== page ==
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Transdisciplinary Knowledge Creation is Anything but Rubbish: Connecting Microbial, Middle School, University, City and Business Communities in an Effort to Remediate an Old Wyoming Landfill

Welsh, Jaynie
Our community-based participatory action project was inspired by four middle school teachers from a small town in Riverton, Wyoming. These educators set out to develop meaningful problem-based learning for sixty 7th grade students enrolled in an interdisciplinary STEM class. In their hometown there was an old, unlined landfill that closed in 1983 and since its closure, community baseball fields were opened on the northern periphery of the site. Our research supported the engineers’ phytoremediative approach and allowed them to suggest best locations for plant growth. The 7th-grade students have formed diverse teams and they are creating a plan of action for how to tell this story to the citizens of their town and state. Along with their teachers, they will present this story to their City School Board in May and at a state-wide conference in August. In this community-based participatory action research project, we have knit together unlikely collaborative partners, from 7th grade students to distinguished city leaders to empower, liberate and connect communities. Likewise, our research is transdisciplinary, and encompasses knowledge creation through techniques ranging from microbial DNA sequencing and computer coding to storytelling. This Honors Thesis will focus less on the lab results of that research, and more on the impact of the experience. In the spirit of Participatory Action Research, we will tell our story collaboratively through self-interviews using questions that we drafted together to create a video. Link to video: https://www.youtube.com/watch?v=r_ovy4RM30c&t=114s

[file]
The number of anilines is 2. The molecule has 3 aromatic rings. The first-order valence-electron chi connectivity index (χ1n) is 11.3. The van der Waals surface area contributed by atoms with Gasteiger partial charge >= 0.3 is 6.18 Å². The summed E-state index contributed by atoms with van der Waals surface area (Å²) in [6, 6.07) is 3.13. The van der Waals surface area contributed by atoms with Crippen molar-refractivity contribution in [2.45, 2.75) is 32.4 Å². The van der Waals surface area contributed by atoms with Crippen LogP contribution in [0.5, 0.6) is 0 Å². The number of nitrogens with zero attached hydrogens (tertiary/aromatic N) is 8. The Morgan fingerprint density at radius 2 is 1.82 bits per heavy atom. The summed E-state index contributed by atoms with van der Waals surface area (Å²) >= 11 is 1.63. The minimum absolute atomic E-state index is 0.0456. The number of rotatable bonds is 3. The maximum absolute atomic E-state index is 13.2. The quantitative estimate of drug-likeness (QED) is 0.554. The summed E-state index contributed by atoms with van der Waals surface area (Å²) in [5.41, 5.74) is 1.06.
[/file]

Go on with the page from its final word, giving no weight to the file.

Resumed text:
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University of Wyoming. Libraries